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Memorable films

Johnny Walker

 

Upperstall profile by: Karan Bali aka TheThirdMan

Johnny Walker was one of the most popular funny men in Hindi cinema in the 1950s and 60s.

Born Badruddin Jamaluddin Kazi, the son of a mill worker on November 11, 1926 in Indore, he was discovered by Balraj Sahni who met him when he was working as a bus conductor. Sahni was most impressed with him regaling the passengers with an uncanny ability to hold them with improvised speeches. This got him the role of an extra in films and he used to entertain other people of the unit often impersonating a drunkard during the lunch break.

He made his feature film debut in Guru Dutt's first film Baazi (1951) that incidentally was scripted by Sahni. It is said that Sahni instructed him to barge into Navketan's office where Guru Dutt, Dev Anand and Chetan Anand were working. His routine as a drunkard impressed everyone especially once after the act he was immediately back to his sober self. Thus despite the fact that Baazi was half complete, a role was developed specially for him in the film.

In his early films Walker was credited with his real name but his popular impersonations of a drunk seemed a natural reason for him to take on the brand name of a popular whiskey - Johnny Walker! Walker developed a characteristic style as the hero's comic sidekick within the classic Indian film comedy tradition relying on his pencil thin moustache, facial grimaces and nasal drawl. People loved his squeaky voice and the faces he pulled - his smile reached his ear when happy and drooped low when he sulked.

Baazi led to a long-term relationship with Dutt who gave him some of his most memorable roles in films like Aar Paar (1954), Mr and Mrs 55 (1955), CID (1956), Pyaasa (1957) and Chaudhvin ka Chand (1960). He always had the best comic lines and some extremely popular songs in these films - Arre Na Na Na Na Tauba Tauba (Aar Paar), Jaane Kahan Mera Jigar Gayaji (Mr and Mrs 55), Yeh Hai Mumbai Meri Jaan (CID), Sar jo Tera Chakraye (Pyaasa) to name a few. But it was give and take on both sides. If Guru Dutt gave him those roles and songs, then Johnny Walker worked extremely hard to bring them to life. Remembering his working method with Guru Dutt, Walker used to say:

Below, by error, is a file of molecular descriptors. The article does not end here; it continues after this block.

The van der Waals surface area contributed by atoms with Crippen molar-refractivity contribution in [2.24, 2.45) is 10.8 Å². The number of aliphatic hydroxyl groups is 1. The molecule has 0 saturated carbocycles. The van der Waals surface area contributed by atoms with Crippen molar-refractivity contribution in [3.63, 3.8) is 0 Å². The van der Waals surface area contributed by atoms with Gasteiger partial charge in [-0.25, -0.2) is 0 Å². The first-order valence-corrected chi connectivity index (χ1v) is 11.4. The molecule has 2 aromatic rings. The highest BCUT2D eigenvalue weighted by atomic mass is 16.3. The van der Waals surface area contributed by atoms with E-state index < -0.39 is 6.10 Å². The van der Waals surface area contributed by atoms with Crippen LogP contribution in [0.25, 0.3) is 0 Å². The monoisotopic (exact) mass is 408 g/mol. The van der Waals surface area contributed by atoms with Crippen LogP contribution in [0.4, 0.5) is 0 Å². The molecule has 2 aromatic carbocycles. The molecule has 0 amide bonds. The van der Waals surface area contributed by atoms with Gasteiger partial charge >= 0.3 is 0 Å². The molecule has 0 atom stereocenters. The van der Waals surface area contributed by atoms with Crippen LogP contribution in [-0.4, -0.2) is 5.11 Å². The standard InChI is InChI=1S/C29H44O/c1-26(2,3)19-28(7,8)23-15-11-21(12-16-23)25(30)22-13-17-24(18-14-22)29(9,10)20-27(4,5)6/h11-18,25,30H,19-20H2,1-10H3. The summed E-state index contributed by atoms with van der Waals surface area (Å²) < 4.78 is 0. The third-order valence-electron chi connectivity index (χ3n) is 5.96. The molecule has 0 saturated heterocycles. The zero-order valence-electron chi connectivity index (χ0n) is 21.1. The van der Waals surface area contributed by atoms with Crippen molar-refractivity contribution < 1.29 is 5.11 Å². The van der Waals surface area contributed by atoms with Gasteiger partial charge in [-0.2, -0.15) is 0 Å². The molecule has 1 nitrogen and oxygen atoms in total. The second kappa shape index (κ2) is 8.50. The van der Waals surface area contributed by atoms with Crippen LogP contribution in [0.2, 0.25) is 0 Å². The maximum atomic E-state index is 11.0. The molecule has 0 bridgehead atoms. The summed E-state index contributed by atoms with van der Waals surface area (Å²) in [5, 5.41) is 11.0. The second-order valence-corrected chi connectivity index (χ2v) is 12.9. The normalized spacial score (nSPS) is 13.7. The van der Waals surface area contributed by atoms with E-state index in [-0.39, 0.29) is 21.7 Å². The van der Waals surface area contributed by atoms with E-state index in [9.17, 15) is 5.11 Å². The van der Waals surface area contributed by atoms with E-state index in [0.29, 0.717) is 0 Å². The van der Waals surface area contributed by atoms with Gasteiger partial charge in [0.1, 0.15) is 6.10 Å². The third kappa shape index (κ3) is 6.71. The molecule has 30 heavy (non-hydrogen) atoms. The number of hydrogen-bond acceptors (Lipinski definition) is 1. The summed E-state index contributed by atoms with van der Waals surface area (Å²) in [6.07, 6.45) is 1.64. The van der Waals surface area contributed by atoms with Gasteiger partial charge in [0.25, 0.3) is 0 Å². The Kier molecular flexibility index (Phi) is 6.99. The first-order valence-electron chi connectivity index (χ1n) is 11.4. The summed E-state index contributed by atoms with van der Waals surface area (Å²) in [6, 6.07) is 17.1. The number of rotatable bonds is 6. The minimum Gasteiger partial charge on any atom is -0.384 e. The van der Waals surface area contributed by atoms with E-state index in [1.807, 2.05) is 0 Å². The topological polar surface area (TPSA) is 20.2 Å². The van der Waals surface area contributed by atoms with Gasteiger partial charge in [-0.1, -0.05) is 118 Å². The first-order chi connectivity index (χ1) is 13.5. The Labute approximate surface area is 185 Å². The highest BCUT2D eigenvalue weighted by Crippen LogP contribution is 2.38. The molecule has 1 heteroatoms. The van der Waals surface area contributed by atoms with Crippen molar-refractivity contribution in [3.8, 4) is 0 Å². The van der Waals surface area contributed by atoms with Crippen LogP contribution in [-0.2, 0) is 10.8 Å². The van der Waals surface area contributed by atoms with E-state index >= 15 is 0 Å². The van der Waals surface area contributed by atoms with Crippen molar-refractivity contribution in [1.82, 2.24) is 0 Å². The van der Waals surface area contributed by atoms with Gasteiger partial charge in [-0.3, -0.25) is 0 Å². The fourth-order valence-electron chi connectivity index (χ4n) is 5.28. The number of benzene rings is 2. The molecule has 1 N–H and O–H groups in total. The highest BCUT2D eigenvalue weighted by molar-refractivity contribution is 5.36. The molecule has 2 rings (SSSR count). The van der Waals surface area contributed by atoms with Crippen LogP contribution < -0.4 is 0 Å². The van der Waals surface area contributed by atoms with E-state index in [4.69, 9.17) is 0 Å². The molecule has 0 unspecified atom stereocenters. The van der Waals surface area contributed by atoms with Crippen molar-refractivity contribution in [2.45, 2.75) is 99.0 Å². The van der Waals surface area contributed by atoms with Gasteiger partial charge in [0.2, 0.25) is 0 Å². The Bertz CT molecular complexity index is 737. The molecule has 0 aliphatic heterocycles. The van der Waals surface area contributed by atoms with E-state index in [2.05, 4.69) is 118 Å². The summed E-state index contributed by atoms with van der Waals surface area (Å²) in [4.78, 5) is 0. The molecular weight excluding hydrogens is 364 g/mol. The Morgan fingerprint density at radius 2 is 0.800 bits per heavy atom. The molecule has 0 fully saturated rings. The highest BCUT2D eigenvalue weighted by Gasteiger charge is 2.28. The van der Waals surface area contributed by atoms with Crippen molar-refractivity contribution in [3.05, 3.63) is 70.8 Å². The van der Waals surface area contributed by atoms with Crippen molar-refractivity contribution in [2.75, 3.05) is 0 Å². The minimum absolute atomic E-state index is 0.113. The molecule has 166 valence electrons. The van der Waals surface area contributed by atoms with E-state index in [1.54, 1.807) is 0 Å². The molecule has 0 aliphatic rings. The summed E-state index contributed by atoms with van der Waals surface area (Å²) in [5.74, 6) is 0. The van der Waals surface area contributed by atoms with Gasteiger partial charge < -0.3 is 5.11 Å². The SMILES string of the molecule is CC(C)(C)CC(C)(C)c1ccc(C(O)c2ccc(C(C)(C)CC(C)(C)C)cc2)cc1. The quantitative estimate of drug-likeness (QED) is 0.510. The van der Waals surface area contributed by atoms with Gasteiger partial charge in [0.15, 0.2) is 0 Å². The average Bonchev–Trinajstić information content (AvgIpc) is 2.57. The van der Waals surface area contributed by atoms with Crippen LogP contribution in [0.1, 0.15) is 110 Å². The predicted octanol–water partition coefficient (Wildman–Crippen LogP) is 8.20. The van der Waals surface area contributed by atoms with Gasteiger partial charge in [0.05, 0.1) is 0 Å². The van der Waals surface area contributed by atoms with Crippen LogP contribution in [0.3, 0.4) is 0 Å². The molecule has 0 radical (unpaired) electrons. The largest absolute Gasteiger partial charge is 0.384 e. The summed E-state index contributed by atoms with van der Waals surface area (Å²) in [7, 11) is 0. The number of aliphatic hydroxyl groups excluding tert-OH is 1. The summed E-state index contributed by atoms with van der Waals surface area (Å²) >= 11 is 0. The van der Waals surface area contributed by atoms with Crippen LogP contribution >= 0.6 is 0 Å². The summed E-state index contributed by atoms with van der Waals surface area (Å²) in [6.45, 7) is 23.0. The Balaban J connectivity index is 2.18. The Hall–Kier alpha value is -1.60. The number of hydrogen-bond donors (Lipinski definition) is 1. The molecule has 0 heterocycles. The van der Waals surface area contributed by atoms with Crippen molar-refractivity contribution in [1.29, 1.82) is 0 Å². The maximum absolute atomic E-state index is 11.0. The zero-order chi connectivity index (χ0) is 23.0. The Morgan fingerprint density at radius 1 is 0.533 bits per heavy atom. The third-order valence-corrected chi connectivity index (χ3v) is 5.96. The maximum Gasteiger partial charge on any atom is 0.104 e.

"He used to tell me - Here's your scene, your dialogue. If you can do better, go ahead. In every rehearsal I would come up with something new. Guru Dutt used to love that. He used to look at everyone on the sets and see if the light boys, the cameraman, the assistants were laughing at my dialogues. Guru Dutt then had an assistant to write down whatever I said in the rehearsals. That's how we worked."

In fact Walker and Dutt were not just colleagues but fast friends as well, often going together for fishing and hunting expeditions.

Such was Johnny Walker's popularity that apart from the Guru Dutt films, he worked with the likes of BR Chopra - Naya Daur (1957) and Bimal Roy - Madhumati (1958) and it was mandatory to have a song on him, which often would be the highlight of the film. (Main Bombay ka Babu in the former and Jungle Mein More Naacha in the latter are remembered and hummed even today) Besides these he starred in a series of films as a comic hero often opposite Shyama - Shrimati 420 (1956), Chhoomantar (1956), Johnny Walker (1957) and Mr Qartoon, MA (1958).

His popularity began to wane in the 1960s as Mehmood took over as the top comedian of Hindi films but Walker continued working regularly right up to the late 70s and sporadically into the 80s. But of his later work, perhaps his most memorable role was in Hrishikesh Mukerjee's Anand (1970) giving Rajesh Khanna the immortal lines to tape before he died. He was last seen in a small but enjoyable cameo in the Kamal Hassan starrer Chachi 420 (1997).

Some other important films of Walker include Taxi Driver (1954), Milap (1955), Chori Chori (1956), Detective (1958), Paigham (1959), Ek Phool Chaar Kaante (1960), Mere Mehboob (1963) and Baharen Phir Bhi Aayengi (1966).

Johnny Walker passed away in Mumbai on 29th July, 2003. Reacting to his death, none other than Atal Bihari Vajpayee, then Prime Minister of India, remarked how 'his impeccable style lent a new meaning and respectability to the genre of comedy in Indian cinema.'


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